All this means that the lines of the coming general election are more clearly drawn than appears at first glance.  Much more is at stake as a result.  A Tory government will as a matter of political belief cut spending.  Labour will make sounds about cutting the deficit but will resist massive cuts in spending.

The Liberal Democrats adopt a positon that holds something like  ‘we will prevent the Tories an excessive rightward shift an we will prevent Labour from a lurch to the left’.  Frnakly I suspect the voters are fed up with such a balancing act.  The LibDems are likely to be punished at the election.  But they won’t be punished as much as some polls suggest.

I expect we will hear much more about dealing with the deficit in the election - each party trying to outbid the other.  The Tories will say that Labour will spend more and won't cut the deficit. Labour will say that the Tories will slash spending.  The choice is real.  They are not all the same.

Nuffield Trust issues stark warning on A&E

With the general election fast approaching the NHS remains at the top of the list of issues of most concern to voters. Now a new policy briefing by the Nuffield Trust has warned that continued financial squeeze on the NHS will accelerate the pace at which the urgent care system reaches breaking point. The report concludes that the most significant issue is not the numbers of people presenting at A&E, but the ability to discharge patients safely and quickly from the hospital
as a whole. That is, it is not A&E as such where the problems lie. A&E is part of an integrated system  and the four-hour target for waiting can distort behaviours inside hospitals and health systems in ways that are not in the interests of patients or staff.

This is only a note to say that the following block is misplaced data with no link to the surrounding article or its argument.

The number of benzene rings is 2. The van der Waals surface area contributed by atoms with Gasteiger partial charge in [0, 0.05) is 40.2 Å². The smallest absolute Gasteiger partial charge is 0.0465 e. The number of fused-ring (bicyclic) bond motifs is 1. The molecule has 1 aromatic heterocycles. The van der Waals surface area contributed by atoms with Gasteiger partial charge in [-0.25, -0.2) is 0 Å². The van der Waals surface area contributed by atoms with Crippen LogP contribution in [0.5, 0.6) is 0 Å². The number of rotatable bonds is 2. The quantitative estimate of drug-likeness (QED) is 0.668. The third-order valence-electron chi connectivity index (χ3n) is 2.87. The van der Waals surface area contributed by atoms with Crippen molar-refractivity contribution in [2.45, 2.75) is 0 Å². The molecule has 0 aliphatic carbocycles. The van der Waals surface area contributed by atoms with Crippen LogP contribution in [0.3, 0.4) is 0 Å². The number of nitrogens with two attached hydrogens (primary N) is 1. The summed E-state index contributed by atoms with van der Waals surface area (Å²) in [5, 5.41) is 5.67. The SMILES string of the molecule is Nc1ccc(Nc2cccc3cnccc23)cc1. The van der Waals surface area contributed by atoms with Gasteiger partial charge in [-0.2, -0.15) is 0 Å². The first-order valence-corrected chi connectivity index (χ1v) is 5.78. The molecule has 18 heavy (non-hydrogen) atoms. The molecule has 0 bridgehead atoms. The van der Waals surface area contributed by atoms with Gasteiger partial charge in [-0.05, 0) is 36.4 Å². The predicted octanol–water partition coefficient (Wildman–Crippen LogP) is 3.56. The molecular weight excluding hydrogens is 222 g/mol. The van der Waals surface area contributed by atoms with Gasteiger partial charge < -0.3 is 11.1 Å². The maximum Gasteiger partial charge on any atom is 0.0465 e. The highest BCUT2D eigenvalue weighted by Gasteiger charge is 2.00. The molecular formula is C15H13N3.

Understanding the real problems through the chain is vital to resolving any issues and they make the key point that

 "the complexity of the system and the highly politicised nature of A&E have impeded progress. Problems will not be solved if policy-makers, political leaders and regulators continue to micro-manage A&E. With changeso urgently needed, it is imperative that there is a cross-party consensus on how to move forward and that action is not postponed or delayed for political reasons."

The report chimes well with the BMA campaign calling for an end to 'political games' with the NHS. The authors point out that problems in A&E are complex and difficult to solve and many of the solutions proposed are 'overly simplistic'.

They make the point that the 4 hour waiting  target has played an important part in improving patients’ experiences of care at A&E. Before the target was introduced, 12-hour waits were
not uncommon. The improved performance was maintained for the best part of a decade.  But performance has slipped since 2012,  and the target has not been met since the summer of 2013.

This increased pressure on A&E is demonstrated by some key fact. There has been a sizeable increase in the number of A&E attendances, from 16.5 million in 2003/04 to 21.8 million in 2013/14; a rise of 32 per cent,  was almost exclusively to do with minor A&Es (for example, urgent care centres, minor injuries units and walk-in centres).

The report puts forward several proposals to deal with the problems.

Focus on getting things right in primary care to enable prevention to work – but be realistic about how much can be achieved. Policy-makers can help to boost primary care through supporting moves to build up the skills and capacity of health care professionals to provide high-quality urgent care services outside hospital.

Remove some of the complexity of different services that has been built into the system, and which confuses the public and NHS staff. Creating a single point of access to community services for patients and GPs would be one way to achieve this.

Focus on the way patients move through hospital – and be realistic about what policy-makers can and can’t do. Policy-makers can help by investing in care outside hospital, but they must let providers find solutions that work for their patients.

Foster a better understanding of the way that local systems work.